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Engaging with the world's third largest greenhouse gas emitter

Joe Leitmann's picture

You may be surprised to know that Indonesia has emerged as the world's third largest emitter of carbon, following the U.S. and China.  This is primarily because of land-based emissions from peatland degradation, forest fires and deforestation, complemented by some of the fastest growing energy-based emissions.  In addition, as an archipelago of 17,000 islands and a significant agricultural population, its coastal urban population and farming-dependent rural economy are highly vulnerable to climate change.

For these reasons, the World Bank has been actively supporting a range of partnerships on mitigation and adaptation, including:

  • supporting the multi-stakeholder Indonesia Forest Carbon Alliance to position the country as a world leader on Reducing Emissions from Deforestation and Degradation (REDD)
  • preparing inputs for a low carbon growth study to identify climate-friendly paths to economic development
  • developing a portfolio of clean development mechanisms (CDM) projects, including geothermal energy, industrial energy efficiency and landfill gas utilization
  • raising awareness about the country's greenhouse gas (GHG) emissions and climate change vulnerability
  • working with donors to promote coordinated support and dialogue on climate issues with the Indonesian government

(Find a summary of some of this work here).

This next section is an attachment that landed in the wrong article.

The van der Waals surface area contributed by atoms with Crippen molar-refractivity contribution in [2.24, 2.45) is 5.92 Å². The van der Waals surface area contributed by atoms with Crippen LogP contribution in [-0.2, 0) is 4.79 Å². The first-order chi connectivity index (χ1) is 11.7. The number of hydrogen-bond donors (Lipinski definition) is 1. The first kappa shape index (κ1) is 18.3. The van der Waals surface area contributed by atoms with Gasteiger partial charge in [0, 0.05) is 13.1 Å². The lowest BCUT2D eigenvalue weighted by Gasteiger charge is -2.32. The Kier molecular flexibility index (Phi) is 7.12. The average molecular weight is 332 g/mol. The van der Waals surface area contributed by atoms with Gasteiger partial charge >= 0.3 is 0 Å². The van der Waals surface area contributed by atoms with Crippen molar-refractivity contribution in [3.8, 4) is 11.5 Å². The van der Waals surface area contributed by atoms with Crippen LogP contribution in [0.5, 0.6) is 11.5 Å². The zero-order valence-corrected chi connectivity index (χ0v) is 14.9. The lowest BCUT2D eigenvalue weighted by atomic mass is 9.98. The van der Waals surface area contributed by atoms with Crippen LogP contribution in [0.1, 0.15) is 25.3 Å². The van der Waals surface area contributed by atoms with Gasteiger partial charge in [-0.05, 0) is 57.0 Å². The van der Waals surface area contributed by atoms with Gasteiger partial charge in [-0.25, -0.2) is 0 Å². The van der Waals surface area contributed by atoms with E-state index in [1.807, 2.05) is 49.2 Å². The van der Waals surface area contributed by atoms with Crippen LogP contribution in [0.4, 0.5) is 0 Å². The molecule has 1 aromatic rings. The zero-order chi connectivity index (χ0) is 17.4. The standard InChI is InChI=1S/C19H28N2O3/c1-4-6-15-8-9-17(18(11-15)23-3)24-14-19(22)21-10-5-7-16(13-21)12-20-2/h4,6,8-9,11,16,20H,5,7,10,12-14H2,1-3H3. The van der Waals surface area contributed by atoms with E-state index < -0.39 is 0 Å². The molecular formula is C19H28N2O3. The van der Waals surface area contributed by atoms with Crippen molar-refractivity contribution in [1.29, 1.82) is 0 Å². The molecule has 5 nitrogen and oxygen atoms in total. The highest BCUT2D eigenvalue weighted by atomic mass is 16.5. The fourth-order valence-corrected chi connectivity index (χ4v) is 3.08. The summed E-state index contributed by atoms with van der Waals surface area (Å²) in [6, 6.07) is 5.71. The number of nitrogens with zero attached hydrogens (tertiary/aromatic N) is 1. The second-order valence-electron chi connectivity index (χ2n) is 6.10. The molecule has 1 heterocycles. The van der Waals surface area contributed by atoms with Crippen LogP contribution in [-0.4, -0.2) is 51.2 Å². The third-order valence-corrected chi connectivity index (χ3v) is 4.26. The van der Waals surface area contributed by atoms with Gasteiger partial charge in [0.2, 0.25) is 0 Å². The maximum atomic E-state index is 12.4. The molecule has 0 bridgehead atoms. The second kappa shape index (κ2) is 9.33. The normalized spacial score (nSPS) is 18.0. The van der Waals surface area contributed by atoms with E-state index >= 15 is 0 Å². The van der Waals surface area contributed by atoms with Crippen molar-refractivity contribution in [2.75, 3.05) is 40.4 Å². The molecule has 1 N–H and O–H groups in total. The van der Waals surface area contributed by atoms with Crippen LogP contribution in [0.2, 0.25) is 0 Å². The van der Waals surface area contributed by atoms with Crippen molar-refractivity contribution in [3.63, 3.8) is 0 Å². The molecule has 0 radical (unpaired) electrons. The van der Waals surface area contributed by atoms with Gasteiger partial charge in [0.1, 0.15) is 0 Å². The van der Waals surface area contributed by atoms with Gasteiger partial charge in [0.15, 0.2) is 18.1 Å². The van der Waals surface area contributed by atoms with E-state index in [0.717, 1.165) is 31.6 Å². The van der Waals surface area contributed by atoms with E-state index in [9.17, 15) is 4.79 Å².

The Bank's agenda was developed with Indonesian and international partners in 2007 and benefited from a good deal of momentum around the Bali Climate Change Conference.  The Bank has worked with the Ministries of Environment, Forestry and Finance as well as the National Development Planning Agency.  Internationally, the Bank has collaborated with AusAID, DfID, The Netherlands, GTZ, CSIRO, CIFOR, ICRAF, GEF, etc.

At the same time, in my opinion, there are strong countervailing forces:

  • up to $20 billlion and a third of the Government's budget this year will be spent on fuel and electricity subsidies that result in increased emissions;
  • growing energy demand is going to be met primarily by a crash 10,000 MW coal-fired power program;
  • the drivers of deforestation persist;
  • and there is not yet a clear institutional focal point or champion for action on climate change. 

Thus, we face an uphill battle that can only be won by a national political and economic consensus on how to proceed with economic development that incorporates the effects of climate change and pursues the benefits of protecting global public goods.